A deep optical image of the afterglow of the gamma-ray burst GRB 090429B, arguably the most distant object known in the universe.The light from this object has been traveling towards us for about 13.2 billion years, or 96% of the age of the universe. Since the universe is not static but expanding, today this object is much farther away than 13.2 billion light-years - more like about thirty billion light-years. It tells us that 13 billion years ago, this event was more than 17 billion lightyears closer than today. The expansion of the universe is like blowing up a balloon with stars painted onto its surface; an expansion of spacetime itself.
One such innovation occurred with the launch of the NASA Swift satellite in 2004; it searches for bursts of gamma-ray emission, called GRBs. These flashes, thought to result from the especially spectacular deaths of massive stars, are the brightest events in the cosmos during their brief (only seconds-long) existence. But because they are so bright, they can be seen even when they are billions of years away.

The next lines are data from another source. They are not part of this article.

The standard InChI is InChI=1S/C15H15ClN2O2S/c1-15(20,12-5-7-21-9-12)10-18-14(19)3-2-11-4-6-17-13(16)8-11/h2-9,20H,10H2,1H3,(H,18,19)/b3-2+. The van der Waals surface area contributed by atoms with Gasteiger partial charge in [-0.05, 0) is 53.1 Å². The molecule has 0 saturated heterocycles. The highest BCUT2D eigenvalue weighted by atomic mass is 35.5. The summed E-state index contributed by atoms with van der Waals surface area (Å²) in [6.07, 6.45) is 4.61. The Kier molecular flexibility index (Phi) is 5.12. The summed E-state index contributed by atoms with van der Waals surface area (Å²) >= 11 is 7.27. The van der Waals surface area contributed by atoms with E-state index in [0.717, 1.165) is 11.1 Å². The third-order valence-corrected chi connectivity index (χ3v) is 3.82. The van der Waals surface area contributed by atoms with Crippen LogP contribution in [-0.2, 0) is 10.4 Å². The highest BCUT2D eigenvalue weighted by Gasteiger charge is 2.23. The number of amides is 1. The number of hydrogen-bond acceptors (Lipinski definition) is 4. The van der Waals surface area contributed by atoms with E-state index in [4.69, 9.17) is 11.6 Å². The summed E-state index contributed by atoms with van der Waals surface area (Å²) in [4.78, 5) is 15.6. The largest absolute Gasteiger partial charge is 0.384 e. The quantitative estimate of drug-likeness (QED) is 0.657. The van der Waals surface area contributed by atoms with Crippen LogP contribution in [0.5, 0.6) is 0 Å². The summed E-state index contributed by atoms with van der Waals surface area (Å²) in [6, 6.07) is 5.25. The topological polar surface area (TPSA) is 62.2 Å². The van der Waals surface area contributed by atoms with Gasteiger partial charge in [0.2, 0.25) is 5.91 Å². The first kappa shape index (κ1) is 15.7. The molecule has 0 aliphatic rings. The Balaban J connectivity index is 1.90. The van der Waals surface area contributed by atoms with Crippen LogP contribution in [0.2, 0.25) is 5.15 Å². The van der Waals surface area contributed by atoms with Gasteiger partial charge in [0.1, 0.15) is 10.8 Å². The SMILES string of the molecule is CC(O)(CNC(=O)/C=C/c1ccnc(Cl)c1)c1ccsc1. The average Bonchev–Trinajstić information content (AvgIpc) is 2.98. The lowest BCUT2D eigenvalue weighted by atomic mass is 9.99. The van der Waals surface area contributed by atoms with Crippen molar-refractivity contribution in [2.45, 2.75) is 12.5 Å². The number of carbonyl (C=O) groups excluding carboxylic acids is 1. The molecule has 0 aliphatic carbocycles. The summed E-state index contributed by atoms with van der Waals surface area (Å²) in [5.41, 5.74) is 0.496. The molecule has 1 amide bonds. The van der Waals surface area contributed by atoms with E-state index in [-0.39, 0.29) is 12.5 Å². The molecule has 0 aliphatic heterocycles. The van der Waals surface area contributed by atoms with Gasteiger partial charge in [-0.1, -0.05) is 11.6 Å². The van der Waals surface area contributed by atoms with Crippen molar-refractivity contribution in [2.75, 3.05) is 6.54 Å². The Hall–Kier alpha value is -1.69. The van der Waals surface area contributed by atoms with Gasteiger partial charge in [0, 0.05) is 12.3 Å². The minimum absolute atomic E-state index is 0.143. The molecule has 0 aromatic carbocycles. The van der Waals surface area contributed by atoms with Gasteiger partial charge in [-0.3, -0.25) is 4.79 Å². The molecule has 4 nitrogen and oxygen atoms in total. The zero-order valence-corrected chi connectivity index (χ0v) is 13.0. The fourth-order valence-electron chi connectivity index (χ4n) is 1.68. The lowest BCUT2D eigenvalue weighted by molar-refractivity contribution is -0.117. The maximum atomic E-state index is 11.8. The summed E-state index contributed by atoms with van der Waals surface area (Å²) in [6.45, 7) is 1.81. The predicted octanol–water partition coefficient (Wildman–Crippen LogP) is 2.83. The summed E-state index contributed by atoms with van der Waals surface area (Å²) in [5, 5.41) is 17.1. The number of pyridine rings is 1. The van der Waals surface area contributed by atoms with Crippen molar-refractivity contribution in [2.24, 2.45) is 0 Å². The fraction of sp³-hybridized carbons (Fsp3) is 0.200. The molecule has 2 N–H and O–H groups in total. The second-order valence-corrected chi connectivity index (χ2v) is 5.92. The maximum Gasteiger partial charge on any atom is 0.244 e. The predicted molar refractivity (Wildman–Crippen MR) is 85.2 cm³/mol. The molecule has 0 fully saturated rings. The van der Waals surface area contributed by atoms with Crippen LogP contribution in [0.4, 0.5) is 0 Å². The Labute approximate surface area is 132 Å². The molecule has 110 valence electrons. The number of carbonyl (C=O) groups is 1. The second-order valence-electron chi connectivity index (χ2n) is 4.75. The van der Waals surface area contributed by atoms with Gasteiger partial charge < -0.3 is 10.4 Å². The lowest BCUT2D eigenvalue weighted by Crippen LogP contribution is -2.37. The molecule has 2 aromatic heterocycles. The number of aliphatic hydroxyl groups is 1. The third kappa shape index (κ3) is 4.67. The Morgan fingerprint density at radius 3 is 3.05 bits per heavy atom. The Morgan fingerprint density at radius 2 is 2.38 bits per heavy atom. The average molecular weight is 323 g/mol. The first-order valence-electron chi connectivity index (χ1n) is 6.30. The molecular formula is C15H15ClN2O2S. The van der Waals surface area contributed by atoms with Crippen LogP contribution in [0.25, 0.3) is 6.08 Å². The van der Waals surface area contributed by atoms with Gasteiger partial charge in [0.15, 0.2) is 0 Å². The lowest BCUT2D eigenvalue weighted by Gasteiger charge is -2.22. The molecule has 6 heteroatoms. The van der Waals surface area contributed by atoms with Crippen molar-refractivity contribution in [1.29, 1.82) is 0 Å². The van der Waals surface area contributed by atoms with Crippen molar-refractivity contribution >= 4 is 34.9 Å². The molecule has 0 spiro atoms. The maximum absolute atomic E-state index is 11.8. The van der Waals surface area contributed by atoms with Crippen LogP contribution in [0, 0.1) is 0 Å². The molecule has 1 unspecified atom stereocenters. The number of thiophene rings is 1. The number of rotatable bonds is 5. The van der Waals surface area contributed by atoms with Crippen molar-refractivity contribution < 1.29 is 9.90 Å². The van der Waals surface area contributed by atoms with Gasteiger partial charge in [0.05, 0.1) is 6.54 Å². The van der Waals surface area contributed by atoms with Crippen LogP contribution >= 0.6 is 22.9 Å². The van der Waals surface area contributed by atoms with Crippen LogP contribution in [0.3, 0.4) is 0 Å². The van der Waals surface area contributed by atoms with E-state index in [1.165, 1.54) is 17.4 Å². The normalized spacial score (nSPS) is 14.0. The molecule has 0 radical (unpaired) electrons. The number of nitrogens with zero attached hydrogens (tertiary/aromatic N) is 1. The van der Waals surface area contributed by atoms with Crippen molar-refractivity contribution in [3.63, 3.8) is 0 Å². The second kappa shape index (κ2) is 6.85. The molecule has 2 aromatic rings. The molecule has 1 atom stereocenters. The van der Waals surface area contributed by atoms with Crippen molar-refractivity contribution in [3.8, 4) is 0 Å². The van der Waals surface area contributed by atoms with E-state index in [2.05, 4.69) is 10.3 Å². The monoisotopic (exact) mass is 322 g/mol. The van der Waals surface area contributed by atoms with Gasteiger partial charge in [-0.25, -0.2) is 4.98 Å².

The scientists were unable to detect any faint trace of the putative galaxy in which this massive star once lived, helping to confirm the great distance of this GRB. Other important details in their new paper confirm that the object is similar to more nearby GRBs, and consequently that - even at this early stage of cosmic life - at least some stars already resembled stars in our local universe.
The Daily Galaxy via the Harvard-Smithsonian Center for Astrophysics
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